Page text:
I’m ashamed to admit that I’ve never been a bed-maker. My mother tried the best she could to instill good housekeeping habits but when it came right down to it, she had six kids and a full time job so making sure we all made our beds wasn’t exactly a top priority so it never became a habit for me. When I married my husband he never said anything about the making the bed and he never made it, so it always remained unmade. This article, coming at a time of great change and chaos in my life, made me think about little habits (smaller than meditation and exercise) I could probably build into my life that will give me a small sense of accomplishment and control.

But how does one become a bed-maker after 50 years of being a messy bed keeper? Isn’t there a saying (or probably a book) that claims it takes 10 days to make a habit? I didn’t have time to look that up, so I decided I could just put it to the test and see if it stuck.

  • The first few days, I just tried to remember to do it and made the bed about 50% of the time. That wasn’t working.

  • Then I thought about the one thing I do EVERY MORNING without fail. Make coffee. So I decided to live with a post-it note on the coffee maker for a while to see if it would get me in the habit.

  • Oddly enough though, I decided I actually like making the bed as soon as I get out of it. Before I even have a sip of water. We don’t have a complicated bed with a ton of pillows, so it’s quick and easy and it really does feel good. I feel like by accomplishing something as the first thing I do in the day it puts me in a good mindset for the entire day. If I forget to do it as soon as I get out of bed, I have the post-it note on the coffee-maker!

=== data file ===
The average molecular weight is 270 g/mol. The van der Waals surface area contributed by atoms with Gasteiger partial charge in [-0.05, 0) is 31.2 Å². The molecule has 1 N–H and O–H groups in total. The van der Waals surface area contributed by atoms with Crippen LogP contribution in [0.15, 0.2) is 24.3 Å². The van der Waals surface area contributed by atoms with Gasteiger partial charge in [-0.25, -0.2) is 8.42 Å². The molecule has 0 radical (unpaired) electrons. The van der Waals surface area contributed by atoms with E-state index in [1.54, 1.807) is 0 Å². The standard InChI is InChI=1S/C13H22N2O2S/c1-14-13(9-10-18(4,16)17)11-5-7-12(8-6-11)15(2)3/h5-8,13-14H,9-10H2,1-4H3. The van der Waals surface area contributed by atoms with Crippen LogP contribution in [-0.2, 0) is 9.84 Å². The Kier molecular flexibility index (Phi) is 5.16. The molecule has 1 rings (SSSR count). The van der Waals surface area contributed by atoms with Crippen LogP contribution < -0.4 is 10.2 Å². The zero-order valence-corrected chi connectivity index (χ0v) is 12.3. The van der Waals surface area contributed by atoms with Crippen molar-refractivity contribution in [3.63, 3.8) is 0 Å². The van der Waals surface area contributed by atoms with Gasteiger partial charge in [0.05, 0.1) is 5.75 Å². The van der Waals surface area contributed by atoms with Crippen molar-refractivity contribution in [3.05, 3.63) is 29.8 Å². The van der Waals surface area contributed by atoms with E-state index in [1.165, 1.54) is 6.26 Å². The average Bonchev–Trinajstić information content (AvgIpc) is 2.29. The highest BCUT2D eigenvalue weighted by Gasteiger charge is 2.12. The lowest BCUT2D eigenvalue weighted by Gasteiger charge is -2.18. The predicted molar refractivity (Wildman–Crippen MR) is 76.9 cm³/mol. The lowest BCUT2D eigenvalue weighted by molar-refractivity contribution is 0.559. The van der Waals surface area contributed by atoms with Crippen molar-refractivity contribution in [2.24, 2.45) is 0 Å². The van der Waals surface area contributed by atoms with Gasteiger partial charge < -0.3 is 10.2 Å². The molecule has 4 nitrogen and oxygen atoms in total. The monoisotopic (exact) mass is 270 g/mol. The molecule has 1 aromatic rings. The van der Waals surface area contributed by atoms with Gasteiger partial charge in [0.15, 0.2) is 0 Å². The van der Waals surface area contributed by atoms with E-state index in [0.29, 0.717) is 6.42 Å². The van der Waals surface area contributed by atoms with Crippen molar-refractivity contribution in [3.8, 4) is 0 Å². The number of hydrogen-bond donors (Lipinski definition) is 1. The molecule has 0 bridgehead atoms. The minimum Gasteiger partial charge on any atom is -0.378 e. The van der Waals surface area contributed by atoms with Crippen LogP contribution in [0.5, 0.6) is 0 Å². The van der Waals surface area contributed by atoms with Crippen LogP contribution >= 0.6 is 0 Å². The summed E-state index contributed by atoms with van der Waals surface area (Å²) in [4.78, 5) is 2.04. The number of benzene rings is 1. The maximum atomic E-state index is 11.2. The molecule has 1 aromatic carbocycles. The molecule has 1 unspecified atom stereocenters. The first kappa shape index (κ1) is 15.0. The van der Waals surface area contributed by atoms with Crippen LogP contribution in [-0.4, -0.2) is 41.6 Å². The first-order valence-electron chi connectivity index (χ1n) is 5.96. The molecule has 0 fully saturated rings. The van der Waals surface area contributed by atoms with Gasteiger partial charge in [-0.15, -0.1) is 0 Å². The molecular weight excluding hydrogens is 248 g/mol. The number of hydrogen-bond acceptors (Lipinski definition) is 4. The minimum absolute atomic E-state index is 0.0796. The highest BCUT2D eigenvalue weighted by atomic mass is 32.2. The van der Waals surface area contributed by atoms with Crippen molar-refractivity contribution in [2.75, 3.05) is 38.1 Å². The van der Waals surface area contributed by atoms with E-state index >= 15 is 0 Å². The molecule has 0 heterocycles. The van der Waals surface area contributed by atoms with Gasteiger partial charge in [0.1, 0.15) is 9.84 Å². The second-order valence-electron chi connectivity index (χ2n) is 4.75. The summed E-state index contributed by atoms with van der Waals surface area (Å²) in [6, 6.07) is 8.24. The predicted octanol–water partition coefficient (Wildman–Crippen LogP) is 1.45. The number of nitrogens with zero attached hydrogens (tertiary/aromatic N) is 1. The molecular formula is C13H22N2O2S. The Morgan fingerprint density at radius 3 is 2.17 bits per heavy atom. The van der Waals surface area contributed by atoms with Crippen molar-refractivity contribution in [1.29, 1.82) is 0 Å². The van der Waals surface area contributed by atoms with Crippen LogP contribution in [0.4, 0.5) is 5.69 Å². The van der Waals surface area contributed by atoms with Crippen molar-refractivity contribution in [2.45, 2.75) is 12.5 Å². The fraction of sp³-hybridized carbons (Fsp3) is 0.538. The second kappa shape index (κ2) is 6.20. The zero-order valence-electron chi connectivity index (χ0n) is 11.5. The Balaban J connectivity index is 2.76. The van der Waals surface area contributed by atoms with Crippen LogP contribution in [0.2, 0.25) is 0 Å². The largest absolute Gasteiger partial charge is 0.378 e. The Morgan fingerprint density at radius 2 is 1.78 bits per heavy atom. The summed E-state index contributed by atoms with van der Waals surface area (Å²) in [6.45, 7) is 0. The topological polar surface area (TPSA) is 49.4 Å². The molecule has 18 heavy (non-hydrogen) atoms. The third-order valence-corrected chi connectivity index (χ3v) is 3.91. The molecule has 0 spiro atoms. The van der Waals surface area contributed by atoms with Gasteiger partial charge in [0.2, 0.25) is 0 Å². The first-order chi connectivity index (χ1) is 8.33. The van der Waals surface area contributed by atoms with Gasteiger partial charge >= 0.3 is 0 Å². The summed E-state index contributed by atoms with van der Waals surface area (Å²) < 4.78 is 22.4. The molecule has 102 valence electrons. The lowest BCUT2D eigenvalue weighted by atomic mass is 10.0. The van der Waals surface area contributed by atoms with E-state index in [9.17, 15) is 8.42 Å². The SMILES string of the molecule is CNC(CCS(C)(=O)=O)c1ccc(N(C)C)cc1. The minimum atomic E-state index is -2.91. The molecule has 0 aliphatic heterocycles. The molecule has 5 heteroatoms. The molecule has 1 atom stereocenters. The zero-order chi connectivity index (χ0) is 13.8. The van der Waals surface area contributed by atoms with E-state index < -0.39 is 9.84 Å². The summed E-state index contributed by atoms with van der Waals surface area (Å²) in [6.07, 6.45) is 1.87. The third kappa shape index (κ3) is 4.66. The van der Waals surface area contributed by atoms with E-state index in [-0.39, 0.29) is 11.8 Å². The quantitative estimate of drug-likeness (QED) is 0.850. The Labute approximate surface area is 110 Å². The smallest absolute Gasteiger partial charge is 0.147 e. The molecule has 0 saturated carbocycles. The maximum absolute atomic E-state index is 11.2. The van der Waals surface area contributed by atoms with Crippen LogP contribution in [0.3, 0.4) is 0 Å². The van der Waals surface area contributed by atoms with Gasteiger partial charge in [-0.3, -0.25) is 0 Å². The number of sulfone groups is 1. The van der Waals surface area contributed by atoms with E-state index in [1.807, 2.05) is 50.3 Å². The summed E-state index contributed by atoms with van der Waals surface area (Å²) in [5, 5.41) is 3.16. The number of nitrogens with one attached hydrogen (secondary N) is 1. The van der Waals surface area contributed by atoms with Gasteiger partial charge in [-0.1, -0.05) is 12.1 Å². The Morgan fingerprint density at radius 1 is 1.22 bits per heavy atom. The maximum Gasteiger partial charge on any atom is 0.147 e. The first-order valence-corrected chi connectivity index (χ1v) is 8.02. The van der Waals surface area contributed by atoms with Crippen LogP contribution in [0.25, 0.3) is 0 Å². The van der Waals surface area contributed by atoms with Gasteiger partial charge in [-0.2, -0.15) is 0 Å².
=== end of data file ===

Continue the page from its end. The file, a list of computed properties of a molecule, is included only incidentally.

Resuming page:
• Add the meditation and exercise onto that and I go into my work day with confidence (most of the time) having already reached a few goals I have set for myself.

So my verdict is that you really can develop a habit in ten days (check back in with me in a year!) AND this article is worth a read! Here are just a few tips from the article:

  • It’s an anchor point for your day

  • It will give you a small sense of pride and will encourage you to do another task and another

  • Wrinkle (less) sheets: take out of the dryer five minutes before they are completely dry and fit the bottom sheet on the bed to let air dry and drape the top sheet somewhere to let the wrinkles hang out (a clothing line is good for this) - BTW - I don’t care about wrinkled sheets, but I was staying at my in-laws and wanted crisp sheets on their bed when I remade it. When I went to iron them the iron wasn’t working. I remembered this article, washed the sheets again and air dried them damp and voila! It worked!

  • Folding a bottom sheet: there’s a video within the article of Ariel Kaye of Parachute Home folding a bottom sheet.

  • Top sheet vs. no top sheet? It’s simpler to make the bed without one, but then you have to wash your duvet more often (which I think is a pain), I use a top sheet and actually find it satisfying to fold it over and tuck it in when I make the bed.

Read the article if you feel you need to add more habits and anchor points into your chaotic life. Pick up William H. McRaven’s book: “Make Your Bed: Little Things That Can Change Your Life….and Maybe the World” and good luck! Share with me on Facebook if you are a bed-maker or not and if you are successful in developing this habit! I’m still working on it, but I now make the bed most days!